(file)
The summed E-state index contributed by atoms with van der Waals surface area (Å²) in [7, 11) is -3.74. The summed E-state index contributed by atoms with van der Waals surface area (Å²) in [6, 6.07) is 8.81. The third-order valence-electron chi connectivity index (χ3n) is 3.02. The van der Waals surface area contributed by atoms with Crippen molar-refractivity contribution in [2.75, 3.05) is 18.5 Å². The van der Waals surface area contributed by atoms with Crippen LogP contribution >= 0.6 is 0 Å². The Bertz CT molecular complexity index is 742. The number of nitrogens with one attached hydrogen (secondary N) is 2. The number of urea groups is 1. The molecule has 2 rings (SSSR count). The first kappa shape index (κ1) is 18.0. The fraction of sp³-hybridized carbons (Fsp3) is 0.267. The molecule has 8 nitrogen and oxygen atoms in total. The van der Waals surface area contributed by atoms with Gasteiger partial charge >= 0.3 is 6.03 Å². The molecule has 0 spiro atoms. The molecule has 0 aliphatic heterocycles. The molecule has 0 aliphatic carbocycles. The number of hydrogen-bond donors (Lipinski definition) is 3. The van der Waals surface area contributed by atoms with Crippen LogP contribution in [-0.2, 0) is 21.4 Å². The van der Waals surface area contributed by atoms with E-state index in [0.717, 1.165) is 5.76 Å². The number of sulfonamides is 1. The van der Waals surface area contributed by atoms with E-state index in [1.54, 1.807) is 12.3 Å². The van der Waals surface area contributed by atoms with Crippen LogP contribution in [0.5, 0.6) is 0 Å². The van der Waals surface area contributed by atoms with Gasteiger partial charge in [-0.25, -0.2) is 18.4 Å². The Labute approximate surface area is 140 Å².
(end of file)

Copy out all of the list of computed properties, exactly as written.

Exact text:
The summed E-state index contributed by atoms with van der Waals surface area (Å²) in [7, 11) is -3.74. The summed E-state index contributed by atoms with van der Waals surface area (Å²) in [6, 6.07) is 8.81. The third-order valence-electron chi connectivity index (χ3n) is 3.02. The van der Waals surface area contributed by atoms with Crippen molar-refractivity contribution in [2.75, 3.05) is 18.5 Å². The van der Waals surface area contributed by atoms with Crippen LogP contribution >= 0.6 is 0 Å². The Bertz CT molecular complexity index is 742. The number of nitrogens with one attached hydrogen (secondary N) is 2. The number of urea groups is 1. The molecule has 2 rings (SSSR count). The first kappa shape index (κ1) is 18.0. The fraction of sp³-hybridized carbons (Fsp3) is 0.267. The molecule has 8 nitrogen and oxygen atoms in total. The van der Waals surface area contributed by atoms with Gasteiger partial charge >= 0.3 is 6.03 Å². The molecule has 0 spiro atoms. The molecule has 0 aliphatic heterocycles. The molecule has 0 aliphatic carbocycles. The number of hydrogen-bond donors (Lipinski definition) is 3. The van der Waals surface area contributed by atoms with Crippen LogP contribution in [-0.2, 0) is 21.4 Å². The van der Waals surface area contributed by atoms with E-state index in [0.717, 1.165) is 5.76 Å². The number of sulfonamides is 1. The van der Waals surface area contributed by atoms with E-state index in [1.54, 1.807) is 12.3 Å². The van der Waals surface area contributed by atoms with Crippen LogP contribution in [0.5, 0.6) is 0 Å². The van der Waals surface area contributed by atoms with Gasteiger partial charge in [-0.25, -0.2) is 18.4 Å². The Labute approximate surface area is 140 Å².